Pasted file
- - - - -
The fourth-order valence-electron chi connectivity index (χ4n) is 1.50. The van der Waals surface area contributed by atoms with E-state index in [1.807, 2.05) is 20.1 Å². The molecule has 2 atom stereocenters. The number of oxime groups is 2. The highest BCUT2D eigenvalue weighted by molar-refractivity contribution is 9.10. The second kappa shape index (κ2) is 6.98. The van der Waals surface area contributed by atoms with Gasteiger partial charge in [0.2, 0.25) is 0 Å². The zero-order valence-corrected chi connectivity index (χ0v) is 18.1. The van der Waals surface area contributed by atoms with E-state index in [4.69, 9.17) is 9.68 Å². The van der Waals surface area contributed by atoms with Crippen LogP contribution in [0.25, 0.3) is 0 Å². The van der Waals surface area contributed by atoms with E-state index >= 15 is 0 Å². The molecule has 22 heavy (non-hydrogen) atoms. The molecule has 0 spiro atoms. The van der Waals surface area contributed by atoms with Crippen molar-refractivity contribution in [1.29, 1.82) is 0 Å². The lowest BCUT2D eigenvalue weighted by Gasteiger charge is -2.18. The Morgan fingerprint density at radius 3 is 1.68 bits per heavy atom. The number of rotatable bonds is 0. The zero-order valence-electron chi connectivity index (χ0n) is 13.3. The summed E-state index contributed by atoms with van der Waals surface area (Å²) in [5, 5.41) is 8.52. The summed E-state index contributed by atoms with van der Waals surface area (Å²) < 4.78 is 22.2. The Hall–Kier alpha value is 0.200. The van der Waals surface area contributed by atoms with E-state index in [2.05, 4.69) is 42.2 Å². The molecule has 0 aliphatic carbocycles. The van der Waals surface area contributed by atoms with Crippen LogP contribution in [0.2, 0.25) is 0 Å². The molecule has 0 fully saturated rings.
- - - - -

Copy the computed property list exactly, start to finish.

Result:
The fourth-order valence-electron chi connectivity index (χ4n) is 1.50. The van der Waals surface area contributed by atoms with E-state index in [1.807, 2.05) is 20.1 Å². The molecule has 2 atom stereocenters. The number of oxime groups is 2. The highest BCUT2D eigenvalue weighted by molar-refractivity contribution is 9.10. The second kappa shape index (κ2) is 6.98. The van der Waals surface area contributed by atoms with Gasteiger partial charge in [0.2, 0.25) is 0 Å². The zero-order valence-corrected chi connectivity index (χ0v) is 18.1. The van der Waals surface area contributed by atoms with E-state index in [4.69, 9.17) is 9.68 Å². The van der Waals surface area contributed by atoms with Crippen LogP contribution in [0.25, 0.3) is 0 Å². The van der Waals surface area contributed by atoms with E-state index >= 15 is 0 Å². The molecule has 22 heavy (non-hydrogen) atoms. The molecule has 0 spiro atoms. The van der Waals surface area contributed by atoms with Crippen molar-refractivity contribution in [1.29, 1.82) is 0 Å². The lowest BCUT2D eigenvalue weighted by Gasteiger charge is -2.18. The Morgan fingerprint density at radius 3 is 1.68 bits per heavy atom. The number of rotatable bonds is 0. The zero-order valence-electron chi connectivity index (χ0n) is 13.3. The summed E-state index contributed by atoms with van der Waals surface area (Å²) in [5, 5.41) is 8.52. The summed E-state index contributed by atoms with van der Waals surface area (Å²) < 4.78 is 22.2. The Hall–Kier alpha value is 0.200. The van der Waals surface area contributed by atoms with E-state index in [2.05, 4.69) is 42.2 Å². The molecule has 0 aliphatic carbocycles. The van der Waals surface area contributed by atoms with Crippen LogP contribution in [0.2, 0.25) is 0 Å². The molecule has 0 fully saturated rings.